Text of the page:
As you probably know, the source/script encoding can be specified by putting a "magic comment" line as the first or second line of a Ruby file. Being a Vim user, I have used a "magic comment" line like this # NOTE: vim: fileencoding=UTF-8 Thus, the line could be used by Ruby as well as Vim. I first learned about the "magic comment" line from the book "The Ruby Programming Language" by David Flanagan and Matz. According to the book, the syntax rules for the line are: The comment must be written entirely in ASCII, and must include the string "coding" followed by a colon or equals sign and the name of the desired encoding (which cannot include spaces or punctuation other than hyphen and underscore). Whitespace is allowed on either side of the colon or equals sign, and the string "coding" may have any prefix, such as "en" to spell "encoding". However, the documentation http://www.ruby-doc.org/core-2.0.0/Encoding.html does not entirely agree: The default script encoding is Encoding::US-ASCII, but it can be changed by a magic comment on the first line of the source code file (or second line, if there is a shebang line on the first). The comment must contain the word "coding" or "encoding", followed by a colon, space and the Encoding name or alias. Now, according to the Ruby documentation, the Vim modeline shown above is invalid as a Ruby "magic comment" line. It does work, however. Ruby picks up the specified encoding just fine (only tried with Ruby 1.9.3 and 2.0.0). So, am I to trust the book or the documentation?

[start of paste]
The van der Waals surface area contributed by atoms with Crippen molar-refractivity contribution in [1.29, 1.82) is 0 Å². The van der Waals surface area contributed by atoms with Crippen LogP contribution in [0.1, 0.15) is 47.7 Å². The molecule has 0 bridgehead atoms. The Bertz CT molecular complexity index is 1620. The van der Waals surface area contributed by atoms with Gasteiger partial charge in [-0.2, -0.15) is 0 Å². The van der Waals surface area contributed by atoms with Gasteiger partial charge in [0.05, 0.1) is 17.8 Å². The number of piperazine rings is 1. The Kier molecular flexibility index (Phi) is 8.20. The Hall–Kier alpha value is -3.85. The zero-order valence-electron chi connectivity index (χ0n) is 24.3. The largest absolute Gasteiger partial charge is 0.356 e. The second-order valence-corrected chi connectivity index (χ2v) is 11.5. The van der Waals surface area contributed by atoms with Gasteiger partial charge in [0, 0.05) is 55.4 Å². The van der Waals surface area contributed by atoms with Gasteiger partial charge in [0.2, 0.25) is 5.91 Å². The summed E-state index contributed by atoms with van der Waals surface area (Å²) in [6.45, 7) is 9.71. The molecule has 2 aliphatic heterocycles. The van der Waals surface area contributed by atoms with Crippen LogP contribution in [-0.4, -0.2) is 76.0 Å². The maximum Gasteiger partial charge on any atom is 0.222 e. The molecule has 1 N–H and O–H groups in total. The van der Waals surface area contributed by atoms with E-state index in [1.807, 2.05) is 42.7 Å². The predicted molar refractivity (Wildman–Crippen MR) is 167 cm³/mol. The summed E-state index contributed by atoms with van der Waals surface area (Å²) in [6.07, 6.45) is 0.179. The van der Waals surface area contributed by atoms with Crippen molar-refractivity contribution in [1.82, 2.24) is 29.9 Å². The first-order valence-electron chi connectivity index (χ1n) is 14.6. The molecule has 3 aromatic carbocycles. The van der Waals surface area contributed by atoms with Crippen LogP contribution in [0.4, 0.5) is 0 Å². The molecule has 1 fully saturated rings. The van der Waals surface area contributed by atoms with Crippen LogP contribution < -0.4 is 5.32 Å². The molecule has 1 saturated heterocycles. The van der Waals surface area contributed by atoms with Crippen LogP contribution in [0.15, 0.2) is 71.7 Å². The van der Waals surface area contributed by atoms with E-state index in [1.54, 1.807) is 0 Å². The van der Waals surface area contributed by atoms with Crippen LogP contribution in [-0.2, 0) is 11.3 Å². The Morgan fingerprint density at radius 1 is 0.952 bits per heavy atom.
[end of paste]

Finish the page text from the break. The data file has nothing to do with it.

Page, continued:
on 2014-02-12 09:21
on 2014-02-18 07:58
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on 2014-02-25 07:25
No one knows the correct rules about the "coding comment" line?
on 2014-02-26 03:38
On Tue, Feb 25, 2014 at 12:25 AM, Claus Folke Brobak <email@example.com>wrote: > No one knows the correct rules about the "coding comment" line? > > -- > Posted via http://www.ruby-forum.com/. > Your Vim-compatible modeline does work; so I think there is just an error in the Ruby documentation.